Salamander Video Racks

I am looking at a few of the Salamander video racks (Archetype, TV40 and others) but have read a few negative reviews on other Salamander products. Anyone have any experience with Salamander?
I have a Twin 40 rack in Walnut with black posts, walnut sides and mesh doors. I have a 300lb TV sitting on it and about 100lbs of equipment in the rack. It's very solid and made from very good materials, but it is a PITA to assemble (the directions are horrible and the shelves are difficult to adjust and get level). I also have a Archetype 5 rack, also very good quality, easier to assemble, hard to adjust shelves.

There are very few stands and racks out there that look good and can support 300lbs on top. Salamader lit claims 250 for top and bottom shelves, but I called them and their engineer told me that 300lbs is OK for the top and bottom shelf of a any Twin rack (except the new style with the center channel shelf b/c it's missing the front center support. He recommended only 200lb on that setup).
I have a Salamander Designs Synergy Triple 20 as a stand for my Samsung DLP TV, and soon to hold my a/v equipment as well. So far, I like it very much - no problems, was fairly easy to assemble, and it looks great in the cherry/black finish.

I just purchased a SVDO cabinet and am very impressed with design, build and flexability. The only way to go short of custom built.
I have a positive experience with Salamander. I put together a '5' and a '3' to have seven shelves (one shelf not used). My McIntosh 275 (70 lbs), preamp, cdp, tuner,NAK, and my 90 lb teac reel to reel all rest comfortably. It's fairly solid.
I use a twin 20 for one system, a twin 30 in another room, and a single 40 without sides as a piece of furniture on the other side of the house.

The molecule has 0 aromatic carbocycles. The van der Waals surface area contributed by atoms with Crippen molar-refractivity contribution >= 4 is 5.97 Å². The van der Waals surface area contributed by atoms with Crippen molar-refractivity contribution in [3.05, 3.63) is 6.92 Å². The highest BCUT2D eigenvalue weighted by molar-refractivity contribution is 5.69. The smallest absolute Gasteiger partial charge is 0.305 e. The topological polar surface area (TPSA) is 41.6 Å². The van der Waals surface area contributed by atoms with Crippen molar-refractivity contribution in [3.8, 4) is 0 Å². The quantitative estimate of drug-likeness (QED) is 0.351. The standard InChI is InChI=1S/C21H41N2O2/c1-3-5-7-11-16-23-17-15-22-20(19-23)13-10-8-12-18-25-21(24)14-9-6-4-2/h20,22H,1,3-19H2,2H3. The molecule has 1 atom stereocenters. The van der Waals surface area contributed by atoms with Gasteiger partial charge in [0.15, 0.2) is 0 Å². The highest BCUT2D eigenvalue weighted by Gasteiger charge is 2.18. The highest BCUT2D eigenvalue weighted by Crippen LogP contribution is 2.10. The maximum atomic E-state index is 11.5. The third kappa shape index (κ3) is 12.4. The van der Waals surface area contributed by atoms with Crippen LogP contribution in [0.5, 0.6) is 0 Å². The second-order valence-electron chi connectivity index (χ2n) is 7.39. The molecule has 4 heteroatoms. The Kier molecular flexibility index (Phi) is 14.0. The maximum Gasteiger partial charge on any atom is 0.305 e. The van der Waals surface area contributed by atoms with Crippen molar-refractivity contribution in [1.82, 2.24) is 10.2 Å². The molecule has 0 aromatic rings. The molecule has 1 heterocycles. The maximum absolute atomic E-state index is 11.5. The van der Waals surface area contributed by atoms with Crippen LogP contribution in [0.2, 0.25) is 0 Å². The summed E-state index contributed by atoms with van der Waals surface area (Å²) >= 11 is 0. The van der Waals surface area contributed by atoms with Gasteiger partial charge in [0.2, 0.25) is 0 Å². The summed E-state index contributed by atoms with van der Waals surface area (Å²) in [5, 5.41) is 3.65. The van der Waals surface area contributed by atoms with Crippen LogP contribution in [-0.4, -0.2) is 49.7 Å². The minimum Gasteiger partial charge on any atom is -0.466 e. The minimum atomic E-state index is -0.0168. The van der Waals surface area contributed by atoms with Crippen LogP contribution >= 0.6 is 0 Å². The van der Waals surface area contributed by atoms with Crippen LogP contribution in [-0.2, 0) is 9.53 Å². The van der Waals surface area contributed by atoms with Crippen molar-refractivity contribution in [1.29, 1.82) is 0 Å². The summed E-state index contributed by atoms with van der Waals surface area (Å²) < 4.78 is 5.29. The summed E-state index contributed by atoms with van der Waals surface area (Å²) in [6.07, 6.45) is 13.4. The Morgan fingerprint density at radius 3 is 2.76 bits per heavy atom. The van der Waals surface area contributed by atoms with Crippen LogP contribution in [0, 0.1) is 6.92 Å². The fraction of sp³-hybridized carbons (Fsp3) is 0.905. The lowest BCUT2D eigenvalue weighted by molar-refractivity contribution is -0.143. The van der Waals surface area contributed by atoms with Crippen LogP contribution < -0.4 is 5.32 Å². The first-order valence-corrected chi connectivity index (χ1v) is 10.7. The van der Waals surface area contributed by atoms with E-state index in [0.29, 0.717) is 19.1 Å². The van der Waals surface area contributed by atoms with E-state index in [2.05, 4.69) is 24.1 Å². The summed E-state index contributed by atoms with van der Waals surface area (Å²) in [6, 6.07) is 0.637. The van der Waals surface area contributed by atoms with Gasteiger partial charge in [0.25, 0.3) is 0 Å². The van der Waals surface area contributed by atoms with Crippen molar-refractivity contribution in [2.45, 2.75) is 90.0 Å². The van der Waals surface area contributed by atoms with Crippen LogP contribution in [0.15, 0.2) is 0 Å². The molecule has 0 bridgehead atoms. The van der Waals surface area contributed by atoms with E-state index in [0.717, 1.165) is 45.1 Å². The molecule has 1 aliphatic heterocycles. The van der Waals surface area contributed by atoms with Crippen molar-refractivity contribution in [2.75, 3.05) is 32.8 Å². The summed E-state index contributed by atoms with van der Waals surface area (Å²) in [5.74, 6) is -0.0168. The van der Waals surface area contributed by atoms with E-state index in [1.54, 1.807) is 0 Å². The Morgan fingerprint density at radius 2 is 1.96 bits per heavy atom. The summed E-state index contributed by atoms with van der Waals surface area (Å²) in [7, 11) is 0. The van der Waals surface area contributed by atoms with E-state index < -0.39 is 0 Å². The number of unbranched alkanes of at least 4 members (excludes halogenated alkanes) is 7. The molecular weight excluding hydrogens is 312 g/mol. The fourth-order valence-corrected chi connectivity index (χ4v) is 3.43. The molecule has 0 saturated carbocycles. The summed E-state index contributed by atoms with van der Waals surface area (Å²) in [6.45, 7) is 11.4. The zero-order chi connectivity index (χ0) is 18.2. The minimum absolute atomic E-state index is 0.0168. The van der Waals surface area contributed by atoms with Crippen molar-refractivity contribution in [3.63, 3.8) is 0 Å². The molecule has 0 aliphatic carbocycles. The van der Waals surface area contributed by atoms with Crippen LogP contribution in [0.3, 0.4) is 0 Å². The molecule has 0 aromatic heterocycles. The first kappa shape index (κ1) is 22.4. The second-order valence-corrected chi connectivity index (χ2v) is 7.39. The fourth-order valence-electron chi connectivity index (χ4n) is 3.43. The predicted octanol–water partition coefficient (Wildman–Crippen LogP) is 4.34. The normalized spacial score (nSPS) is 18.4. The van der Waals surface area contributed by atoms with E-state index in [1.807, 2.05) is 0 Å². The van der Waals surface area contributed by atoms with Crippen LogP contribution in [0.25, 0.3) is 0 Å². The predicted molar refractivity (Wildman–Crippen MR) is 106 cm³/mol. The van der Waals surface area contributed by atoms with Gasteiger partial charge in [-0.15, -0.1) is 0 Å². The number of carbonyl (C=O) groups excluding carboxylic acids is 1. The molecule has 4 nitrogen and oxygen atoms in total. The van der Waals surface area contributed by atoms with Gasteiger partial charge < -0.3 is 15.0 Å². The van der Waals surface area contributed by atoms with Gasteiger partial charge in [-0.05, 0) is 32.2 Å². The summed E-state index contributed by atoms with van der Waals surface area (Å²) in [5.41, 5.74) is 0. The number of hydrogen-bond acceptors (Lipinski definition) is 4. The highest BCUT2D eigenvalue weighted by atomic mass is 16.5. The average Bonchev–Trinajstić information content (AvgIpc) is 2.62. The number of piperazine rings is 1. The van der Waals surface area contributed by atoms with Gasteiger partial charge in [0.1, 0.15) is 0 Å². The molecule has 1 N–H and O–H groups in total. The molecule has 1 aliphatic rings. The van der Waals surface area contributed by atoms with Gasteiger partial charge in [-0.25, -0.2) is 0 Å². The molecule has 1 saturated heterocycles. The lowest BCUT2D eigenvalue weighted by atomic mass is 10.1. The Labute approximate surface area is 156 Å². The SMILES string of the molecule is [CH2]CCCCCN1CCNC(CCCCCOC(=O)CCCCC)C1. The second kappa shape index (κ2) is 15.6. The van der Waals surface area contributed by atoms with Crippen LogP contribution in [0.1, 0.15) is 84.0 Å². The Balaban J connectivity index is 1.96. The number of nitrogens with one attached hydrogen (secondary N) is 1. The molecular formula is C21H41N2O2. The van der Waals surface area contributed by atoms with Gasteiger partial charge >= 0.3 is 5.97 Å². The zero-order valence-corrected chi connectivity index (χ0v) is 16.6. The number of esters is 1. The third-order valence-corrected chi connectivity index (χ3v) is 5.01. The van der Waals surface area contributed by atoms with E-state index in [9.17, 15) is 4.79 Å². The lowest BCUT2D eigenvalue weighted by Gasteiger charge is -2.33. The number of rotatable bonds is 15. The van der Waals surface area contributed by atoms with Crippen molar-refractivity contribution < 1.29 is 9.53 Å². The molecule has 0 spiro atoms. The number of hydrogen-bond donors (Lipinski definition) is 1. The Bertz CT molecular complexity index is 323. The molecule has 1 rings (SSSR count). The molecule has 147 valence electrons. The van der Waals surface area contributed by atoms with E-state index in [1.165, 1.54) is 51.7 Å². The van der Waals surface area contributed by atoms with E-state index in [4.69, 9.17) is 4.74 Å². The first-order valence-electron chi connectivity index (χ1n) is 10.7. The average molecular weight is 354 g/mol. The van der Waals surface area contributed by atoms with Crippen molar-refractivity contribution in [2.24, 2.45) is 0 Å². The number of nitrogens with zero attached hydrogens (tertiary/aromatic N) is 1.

I cut the aluminum risers on my twin 30 with a chop saw and carbide tipped blade. then drilled and tapped the riser. Simple clean neat, and now a custom height. A Toshiba widescreen direct view (185 lbs) now sits on the top, and a center channel benath (no center post in the front), center channel beneath the TV.

I have found that the optional casters are high quality, look good and work well. My other racks have the optional polished legs, which look great. Either is HUGE step ahead of the standard feet, which work great, but are very ugly in comparison.

The racks require some patience and thought to assemble without scratching anything. But it is not difficult by any stretch. Just remember to thread things into the posts, while holding the post stationary. If you rotate the post instead of the bolt, you will scratch the shelf. The veneer looks good.

The perforated side panels are a must. The keep a lot of dust out and look good. I don't have any doors or drawers, so i can't speak to those. I've never even bothered trying to install the back panels on any of my Synergy's. They seem completely unnecessary.

Once assembled, the rack is rigid and stable. The shelves require a knack to adjust and level, but with the supplied level, and a one side at a time approach, is very straight forward. Having adjustable shelves is a real plus as your system changes over time.